Government Assisted Financing Schemes For Small Businesses
Covid-19 has exacted havoc and financial pain across the globe. Aside from poorer regions and countries where access to vaccines is limited, small businesses everywhere are also bearing an inordinate economic toll and hardship.
As governments across the world muster resources to cope with the impact of Covid-19 on livelihoods and healthcare, there have also been robust responses by many central governments to help small businesses cope with the pandemic.
Hit by waves after waves of enforced closures and furloughs, SMEs (small and medium enterprises) in certain sectors such as travel, events and food and beverages are the hardest hit. Even SMEs who are in industries that are better placed to cope with remote working might still find it stressful to cope with reduced aggregate demand, supply chain disruptions and constant Covid-19 regulatory changes.
SMEs form a critical segment of many economies, as they typically form the largest fraction of firms and employ a significant number of workers. Unfortunately, most SMEs also tend to be concentrated in front facing industries, such as F&B and retail. These industries are usually directly affected by many countries’ Covid-19 public health responses, such as enforced closures or social distancing measures.
Thankfully, many countries have rolled out much needed relief schemes and programmes to aid SMEs in distress to provide succour. Wage relief schemes, debt moratoriums and rental waivers are some solutions governments introduced to cushion the impact of Covid-19 for small businesses.
These aid and relief schemes differ from each country and the scope and extent of assistance provided as a percentage of GDP varies as well. A concern with the good intentions of such schemes would be the execution. The target recipients of such relief schemes are largely SMEs. However, the eligibility and accessibility to aid could be bogged down by bureaucracy and red tape.
Smaller firms tend to be less sophisticated than their larger counterparts and could face difficulties accessing and interpreting information on the various government relief grants and schemes available to them. It is imperative that any aid relief schemes rolled out should reach the intended recipients expeditiously sans red tape and hurdles. These schemes should not only benefit the largest of SMEs only, which are typically staffed with inhouse accountants, financial controllers and consultants.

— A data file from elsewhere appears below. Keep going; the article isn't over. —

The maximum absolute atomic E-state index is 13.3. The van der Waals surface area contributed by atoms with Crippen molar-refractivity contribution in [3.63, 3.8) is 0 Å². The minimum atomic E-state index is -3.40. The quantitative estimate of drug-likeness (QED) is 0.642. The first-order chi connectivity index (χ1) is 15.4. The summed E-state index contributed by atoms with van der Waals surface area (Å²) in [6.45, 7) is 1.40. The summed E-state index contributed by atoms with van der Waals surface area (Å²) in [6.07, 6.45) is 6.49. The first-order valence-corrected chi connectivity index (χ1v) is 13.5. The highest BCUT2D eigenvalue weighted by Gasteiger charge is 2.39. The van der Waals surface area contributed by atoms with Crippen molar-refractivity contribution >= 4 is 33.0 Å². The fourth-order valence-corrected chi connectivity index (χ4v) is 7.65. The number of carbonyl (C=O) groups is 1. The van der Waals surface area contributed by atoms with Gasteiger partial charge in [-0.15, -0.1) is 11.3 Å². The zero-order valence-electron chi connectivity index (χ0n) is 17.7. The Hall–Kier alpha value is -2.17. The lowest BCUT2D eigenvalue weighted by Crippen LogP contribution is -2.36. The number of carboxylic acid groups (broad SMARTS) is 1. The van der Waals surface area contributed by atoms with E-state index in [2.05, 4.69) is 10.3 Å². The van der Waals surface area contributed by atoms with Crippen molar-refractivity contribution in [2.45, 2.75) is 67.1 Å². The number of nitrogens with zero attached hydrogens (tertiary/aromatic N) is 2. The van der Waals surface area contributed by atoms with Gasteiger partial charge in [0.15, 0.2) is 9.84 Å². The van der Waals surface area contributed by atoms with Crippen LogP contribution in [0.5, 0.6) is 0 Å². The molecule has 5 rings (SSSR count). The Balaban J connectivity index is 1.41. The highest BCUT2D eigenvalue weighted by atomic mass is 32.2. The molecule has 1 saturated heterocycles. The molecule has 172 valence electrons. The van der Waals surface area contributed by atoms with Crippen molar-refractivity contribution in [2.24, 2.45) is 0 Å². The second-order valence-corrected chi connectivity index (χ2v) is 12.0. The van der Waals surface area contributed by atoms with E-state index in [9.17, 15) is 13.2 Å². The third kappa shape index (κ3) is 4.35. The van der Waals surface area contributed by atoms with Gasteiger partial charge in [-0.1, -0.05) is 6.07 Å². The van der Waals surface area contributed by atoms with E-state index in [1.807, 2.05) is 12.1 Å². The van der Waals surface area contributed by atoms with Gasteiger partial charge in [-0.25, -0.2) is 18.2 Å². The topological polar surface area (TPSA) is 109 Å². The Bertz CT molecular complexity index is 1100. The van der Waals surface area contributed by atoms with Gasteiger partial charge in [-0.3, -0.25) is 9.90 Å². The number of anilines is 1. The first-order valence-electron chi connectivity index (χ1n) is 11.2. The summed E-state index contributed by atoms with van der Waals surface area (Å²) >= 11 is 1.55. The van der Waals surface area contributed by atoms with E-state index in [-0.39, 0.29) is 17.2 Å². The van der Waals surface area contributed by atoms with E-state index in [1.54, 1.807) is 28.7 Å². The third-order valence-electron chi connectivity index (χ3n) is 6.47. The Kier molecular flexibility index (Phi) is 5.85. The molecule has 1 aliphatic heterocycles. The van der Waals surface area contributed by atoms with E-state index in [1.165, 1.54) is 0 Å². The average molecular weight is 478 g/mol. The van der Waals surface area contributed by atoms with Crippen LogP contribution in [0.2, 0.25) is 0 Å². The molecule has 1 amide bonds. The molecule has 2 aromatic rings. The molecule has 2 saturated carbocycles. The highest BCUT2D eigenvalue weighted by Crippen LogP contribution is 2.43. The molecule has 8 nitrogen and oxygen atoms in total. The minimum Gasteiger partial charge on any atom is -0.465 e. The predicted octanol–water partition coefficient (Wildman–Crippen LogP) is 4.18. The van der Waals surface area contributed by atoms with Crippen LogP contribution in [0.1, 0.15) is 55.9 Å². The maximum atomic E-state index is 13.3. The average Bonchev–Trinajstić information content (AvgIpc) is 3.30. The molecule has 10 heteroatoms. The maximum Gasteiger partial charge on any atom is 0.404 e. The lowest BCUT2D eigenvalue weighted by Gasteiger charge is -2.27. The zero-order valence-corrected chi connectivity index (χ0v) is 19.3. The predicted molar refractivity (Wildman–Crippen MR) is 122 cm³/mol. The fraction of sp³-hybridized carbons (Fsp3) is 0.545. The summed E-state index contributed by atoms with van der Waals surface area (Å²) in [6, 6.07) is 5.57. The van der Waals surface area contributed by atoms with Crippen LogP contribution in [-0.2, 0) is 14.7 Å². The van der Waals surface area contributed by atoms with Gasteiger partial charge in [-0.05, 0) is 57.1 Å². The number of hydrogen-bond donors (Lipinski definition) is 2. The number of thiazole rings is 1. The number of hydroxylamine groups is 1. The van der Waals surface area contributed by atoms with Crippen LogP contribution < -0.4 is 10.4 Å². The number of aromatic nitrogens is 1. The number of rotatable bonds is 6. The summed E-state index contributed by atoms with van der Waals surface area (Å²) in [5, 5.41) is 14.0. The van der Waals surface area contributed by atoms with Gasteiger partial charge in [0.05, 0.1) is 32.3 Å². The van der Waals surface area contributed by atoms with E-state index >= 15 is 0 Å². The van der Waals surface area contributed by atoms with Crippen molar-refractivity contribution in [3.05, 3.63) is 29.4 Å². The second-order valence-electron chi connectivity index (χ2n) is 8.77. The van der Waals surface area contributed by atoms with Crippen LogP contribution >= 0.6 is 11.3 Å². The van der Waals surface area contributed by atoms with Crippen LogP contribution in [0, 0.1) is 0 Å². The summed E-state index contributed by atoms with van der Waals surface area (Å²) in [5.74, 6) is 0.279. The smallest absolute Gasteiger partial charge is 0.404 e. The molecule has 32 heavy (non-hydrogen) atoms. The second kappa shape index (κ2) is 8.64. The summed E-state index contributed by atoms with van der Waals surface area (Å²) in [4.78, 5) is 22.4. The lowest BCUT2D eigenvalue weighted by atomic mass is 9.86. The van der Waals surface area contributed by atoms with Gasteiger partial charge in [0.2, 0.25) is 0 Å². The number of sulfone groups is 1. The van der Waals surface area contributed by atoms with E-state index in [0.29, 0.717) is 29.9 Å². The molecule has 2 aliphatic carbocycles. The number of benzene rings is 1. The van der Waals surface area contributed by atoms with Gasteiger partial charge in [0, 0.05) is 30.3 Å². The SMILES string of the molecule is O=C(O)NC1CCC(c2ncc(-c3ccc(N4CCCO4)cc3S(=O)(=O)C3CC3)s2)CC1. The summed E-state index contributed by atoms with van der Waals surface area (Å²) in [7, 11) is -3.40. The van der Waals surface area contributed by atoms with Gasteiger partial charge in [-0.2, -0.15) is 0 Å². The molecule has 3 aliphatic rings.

Some of the more popular and effective aid relief schemes introduced by governments to help SMEs are government aided financing schemes. The Monetary Authority of Singapore and Enterprise Singapore (a statutory board) has made available government assisted financing schemes with various features to help Singapore SMEs at different stages of their growth as well as to improve access to financing amid the pandemic. The basic purpose and mechanism of these loans are to encourage SME lending via government risk sharing with credit guarantees on a certain percentage of loans underwritten by participating financial institutions.
In Australia, the government has also rolled out similar government guarantee loan schemes for SMEs, such as the SME Recovery Loan Scheme. This provides for a 50% government guarantee on loans underwritten by participating lenders till June 2022.
These government assisted financing schemes provided a life buoy to eligible SMEs who are not as well capitalised as larger corporates. With easier access to credit and financing, these loan programmes helped SMEs with a buffer on temporary cash flow stress caused by Covid-19.
Together with the various other government funded support schemes, these policy tools helped SMEs weather the pandemic storm and prevented what could have been an even bigger economic disaster for SMEs in the absence of such aids and relief programmes.
Produced in Association with Craig Lebrau
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